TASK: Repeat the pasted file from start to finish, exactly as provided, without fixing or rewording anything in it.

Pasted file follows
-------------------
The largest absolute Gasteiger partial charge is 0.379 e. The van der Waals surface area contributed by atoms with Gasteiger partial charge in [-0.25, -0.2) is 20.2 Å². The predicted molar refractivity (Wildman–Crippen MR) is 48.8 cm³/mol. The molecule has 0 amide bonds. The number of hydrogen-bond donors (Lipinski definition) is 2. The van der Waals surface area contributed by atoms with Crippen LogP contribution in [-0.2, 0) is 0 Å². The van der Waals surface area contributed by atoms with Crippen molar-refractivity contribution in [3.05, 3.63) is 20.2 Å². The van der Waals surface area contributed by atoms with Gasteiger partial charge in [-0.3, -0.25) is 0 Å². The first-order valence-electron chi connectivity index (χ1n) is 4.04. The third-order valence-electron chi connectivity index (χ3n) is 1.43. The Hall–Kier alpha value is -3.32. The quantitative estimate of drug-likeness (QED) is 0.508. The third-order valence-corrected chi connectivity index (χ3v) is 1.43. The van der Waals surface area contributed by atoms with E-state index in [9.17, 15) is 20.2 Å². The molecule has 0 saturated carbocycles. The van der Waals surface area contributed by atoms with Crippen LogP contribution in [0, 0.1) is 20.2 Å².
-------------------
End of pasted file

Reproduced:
The largest absolute Gasteiger partial charge is 0.379 e. The van der Waals surface area contributed by atoms with Gasteiger partial charge in [-0.25, -0.2) is 20.2 Å². The predicted molar refractivity (Wildman–Crippen MR) is 48.8 cm³/mol. The molecule has 0 amide bonds. The number of hydrogen-bond donors (Lipinski definition) is 2. The van der Waals surface area contributed by atoms with Crippen LogP contribution in [-0.2, 0) is 0 Å². The van der Waals surface area contributed by atoms with Crippen molar-refractivity contribution in [3.05, 3.63) is 20.2 Å². The van der Waals surface area contributed by atoms with Gasteiger partial charge in [-0.3, -0.25) is 0 Å². The first-order valence-electron chi connectivity index (χ1n) is 4.04. The third-order valence-electron chi connectivity index (χ3n) is 1.43. The Hall–Kier alpha value is -3.32. The quantitative estimate of drug-likeness (QED) is 0.508. The third-order valence-corrected chi connectivity index (χ3v) is 1.43. The van der Waals surface area contributed by atoms with E-state index in [9.17, 15) is 20.2 Å². The molecule has 0 saturated carbocycles. The van der Waals surface area contributed by atoms with Crippen LogP contribution in [0, 0.1) is 20.2 Å².